Both decadence and chronic ailments cut against the human tendency to imagine a crisis as something that either leads to some kind of fatal endgame quickly or else resolves itself and goes away. Being sick for a long period of time has a baffling effect on friends and family and acquaintances, not because they’re unsympathetic or unwilling to help, but because our primary image of sickness is something that comes and quickly leaves, or comes and threatens your life and needs to be treated intensely with the highest stakes — and it’s harder to know how to respond to having something that apparently isn’t life-threatening but also doesn’t go away.
In the same way people analyzing cultural and political conditions are drawn, very naturally, to the sharp alternatives of progress or decline, full cultural health or late-imperial collapse. Indeed they tend to swing back and forth between the two poles, so that often the same people most confident in the arc of history bending inexorably toward liberal progress turn into the deepest here-comes-Hitler pessimists when the arc seems to bend instead in some dark or unexpected direction. So to suggest that there’s actually another category of civilizational condition, one defined by stagnation and repetition over a potentially extended horizon — saying, for instance, that the American republic is decaying and gridlocked and sclerotic but also not yet particularly like Weimar Germany or 1990s Russia, let alone 5th century Rome — is a way of conveying the same kind of truth that’s conveyed by living through a chronic illness, or loving someone who’s living with one: That the drama of human existence is replete with long unhappy interludes that feature neither an immediate Nemesis nor a simple cure, and those interludes require a distinctive response from their inhabitants, neither complacent nor hysterical, but constructive in ways that are intended to bear fruit across a longer haul — years for the individual, decades for society — than the response to an immediate all-or-nothing crisis.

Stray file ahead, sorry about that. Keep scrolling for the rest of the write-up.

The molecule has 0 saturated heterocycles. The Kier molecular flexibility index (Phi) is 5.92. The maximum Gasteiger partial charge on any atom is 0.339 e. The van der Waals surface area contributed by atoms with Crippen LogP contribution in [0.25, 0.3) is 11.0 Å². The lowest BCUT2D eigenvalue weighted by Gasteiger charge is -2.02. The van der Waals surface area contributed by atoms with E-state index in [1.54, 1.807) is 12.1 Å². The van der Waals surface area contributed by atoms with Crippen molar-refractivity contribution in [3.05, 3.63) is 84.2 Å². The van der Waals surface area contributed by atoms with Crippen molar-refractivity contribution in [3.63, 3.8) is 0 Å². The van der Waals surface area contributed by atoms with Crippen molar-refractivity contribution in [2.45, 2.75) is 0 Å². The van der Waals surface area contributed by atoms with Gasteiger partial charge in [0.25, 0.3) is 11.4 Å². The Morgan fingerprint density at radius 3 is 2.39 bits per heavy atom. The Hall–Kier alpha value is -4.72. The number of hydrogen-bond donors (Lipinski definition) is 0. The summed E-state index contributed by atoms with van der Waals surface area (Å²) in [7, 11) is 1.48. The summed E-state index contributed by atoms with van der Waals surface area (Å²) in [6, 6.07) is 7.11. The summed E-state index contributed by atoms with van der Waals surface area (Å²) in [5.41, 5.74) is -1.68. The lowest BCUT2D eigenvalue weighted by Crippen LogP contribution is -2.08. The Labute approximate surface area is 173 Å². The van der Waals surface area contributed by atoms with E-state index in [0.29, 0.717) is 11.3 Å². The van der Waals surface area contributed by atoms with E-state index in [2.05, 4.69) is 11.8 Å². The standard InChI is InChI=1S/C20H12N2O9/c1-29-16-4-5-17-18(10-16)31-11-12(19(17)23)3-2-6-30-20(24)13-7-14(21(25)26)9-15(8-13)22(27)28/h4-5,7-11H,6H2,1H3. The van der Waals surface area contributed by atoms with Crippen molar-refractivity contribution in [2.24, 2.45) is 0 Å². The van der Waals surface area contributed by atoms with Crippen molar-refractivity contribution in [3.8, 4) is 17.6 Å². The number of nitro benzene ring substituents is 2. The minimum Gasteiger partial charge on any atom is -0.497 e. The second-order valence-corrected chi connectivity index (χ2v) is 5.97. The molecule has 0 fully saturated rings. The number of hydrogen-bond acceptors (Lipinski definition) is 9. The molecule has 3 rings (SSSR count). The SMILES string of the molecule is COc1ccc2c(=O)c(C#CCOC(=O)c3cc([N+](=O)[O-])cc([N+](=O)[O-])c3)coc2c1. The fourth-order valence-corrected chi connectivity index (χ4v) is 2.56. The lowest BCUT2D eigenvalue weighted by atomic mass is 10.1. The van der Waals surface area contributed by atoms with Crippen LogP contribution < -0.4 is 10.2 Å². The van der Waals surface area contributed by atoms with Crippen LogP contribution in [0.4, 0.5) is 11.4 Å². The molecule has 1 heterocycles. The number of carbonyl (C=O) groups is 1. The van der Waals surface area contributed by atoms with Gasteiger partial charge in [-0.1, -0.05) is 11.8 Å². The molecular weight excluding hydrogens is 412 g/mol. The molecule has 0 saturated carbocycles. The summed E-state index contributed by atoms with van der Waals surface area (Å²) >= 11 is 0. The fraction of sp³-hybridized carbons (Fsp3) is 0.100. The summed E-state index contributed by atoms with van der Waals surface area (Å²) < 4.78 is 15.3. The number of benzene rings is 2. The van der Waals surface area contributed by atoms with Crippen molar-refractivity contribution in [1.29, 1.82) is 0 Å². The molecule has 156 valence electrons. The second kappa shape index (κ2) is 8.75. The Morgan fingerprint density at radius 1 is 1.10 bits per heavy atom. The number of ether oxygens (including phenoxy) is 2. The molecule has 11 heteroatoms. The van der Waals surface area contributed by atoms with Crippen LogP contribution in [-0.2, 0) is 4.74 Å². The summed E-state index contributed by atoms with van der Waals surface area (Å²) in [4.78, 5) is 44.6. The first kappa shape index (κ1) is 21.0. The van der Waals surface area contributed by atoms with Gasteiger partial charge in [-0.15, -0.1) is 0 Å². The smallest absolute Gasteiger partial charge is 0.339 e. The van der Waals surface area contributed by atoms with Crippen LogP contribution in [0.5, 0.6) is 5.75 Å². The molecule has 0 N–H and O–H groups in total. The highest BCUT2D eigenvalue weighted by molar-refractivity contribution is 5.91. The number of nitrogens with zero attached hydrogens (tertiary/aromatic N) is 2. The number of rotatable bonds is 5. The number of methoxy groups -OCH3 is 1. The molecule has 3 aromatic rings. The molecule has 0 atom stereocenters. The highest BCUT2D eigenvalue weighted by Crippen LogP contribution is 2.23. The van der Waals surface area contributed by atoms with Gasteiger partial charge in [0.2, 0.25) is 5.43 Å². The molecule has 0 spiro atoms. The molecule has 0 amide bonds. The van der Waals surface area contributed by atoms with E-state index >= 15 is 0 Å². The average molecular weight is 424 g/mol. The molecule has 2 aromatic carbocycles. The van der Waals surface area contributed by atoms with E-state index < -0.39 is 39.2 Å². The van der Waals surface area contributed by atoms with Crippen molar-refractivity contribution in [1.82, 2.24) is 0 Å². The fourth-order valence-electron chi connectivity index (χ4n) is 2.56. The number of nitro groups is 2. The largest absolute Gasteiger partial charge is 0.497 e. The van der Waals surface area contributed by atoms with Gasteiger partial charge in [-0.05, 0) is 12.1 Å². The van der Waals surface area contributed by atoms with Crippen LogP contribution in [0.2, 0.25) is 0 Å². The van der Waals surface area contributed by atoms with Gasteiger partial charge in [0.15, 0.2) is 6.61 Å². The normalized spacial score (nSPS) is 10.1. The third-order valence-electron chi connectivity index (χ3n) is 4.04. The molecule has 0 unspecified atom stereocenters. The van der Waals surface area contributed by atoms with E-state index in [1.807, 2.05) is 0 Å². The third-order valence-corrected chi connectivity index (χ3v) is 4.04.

An obsessive focus on the immediate moment is what makes catastrophists and triumphalists; their lack of temporal bandwidth renders them wholly insensible to the incremental.